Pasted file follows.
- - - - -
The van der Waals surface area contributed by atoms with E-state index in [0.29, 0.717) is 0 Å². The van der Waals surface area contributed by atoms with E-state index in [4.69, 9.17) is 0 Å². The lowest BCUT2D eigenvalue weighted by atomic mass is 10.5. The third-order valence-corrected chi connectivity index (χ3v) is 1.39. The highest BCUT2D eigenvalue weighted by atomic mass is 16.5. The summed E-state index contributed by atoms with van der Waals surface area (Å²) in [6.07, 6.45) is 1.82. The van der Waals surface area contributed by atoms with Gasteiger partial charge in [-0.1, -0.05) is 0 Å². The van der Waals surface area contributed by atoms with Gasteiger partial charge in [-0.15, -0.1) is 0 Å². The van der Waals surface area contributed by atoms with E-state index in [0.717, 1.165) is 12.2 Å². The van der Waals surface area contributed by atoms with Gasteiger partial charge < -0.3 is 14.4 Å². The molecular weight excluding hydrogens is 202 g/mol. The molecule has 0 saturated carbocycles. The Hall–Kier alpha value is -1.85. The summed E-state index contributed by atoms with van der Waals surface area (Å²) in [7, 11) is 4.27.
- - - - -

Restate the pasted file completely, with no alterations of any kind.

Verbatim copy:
The van der Waals surface area contributed by atoms with E-state index in [0.29, 0.717) is 0 Å². The van der Waals surface area contributed by atoms with E-state index in [4.69, 9.17) is 0 Å². The lowest BCUT2D eigenvalue weighted by atomic mass is 10.5. The third-order valence-corrected chi connectivity index (χ3v) is 1.39. The highest BCUT2D eigenvalue weighted by atomic mass is 16.5. The summed E-state index contributed by atoms with van der Waals surface area (Å²) in [6.07, 6.45) is 1.82. The van der Waals surface area contributed by atoms with Gasteiger partial charge in [-0.1, -0.05) is 0 Å². The van der Waals surface area contributed by atoms with Gasteiger partial charge in [-0.15, -0.1) is 0 Å². The van der Waals surface area contributed by atoms with E-state index in [0.717, 1.165) is 12.2 Å². The van der Waals surface area contributed by atoms with Gasteiger partial charge < -0.3 is 14.4 Å². The molecular weight excluding hydrogens is 202 g/mol. The molecule has 0 saturated carbocycles. The Hall–Kier alpha value is -1.85. The summed E-state index contributed by atoms with van der Waals surface area (Å²) in [7, 11) is 4.27.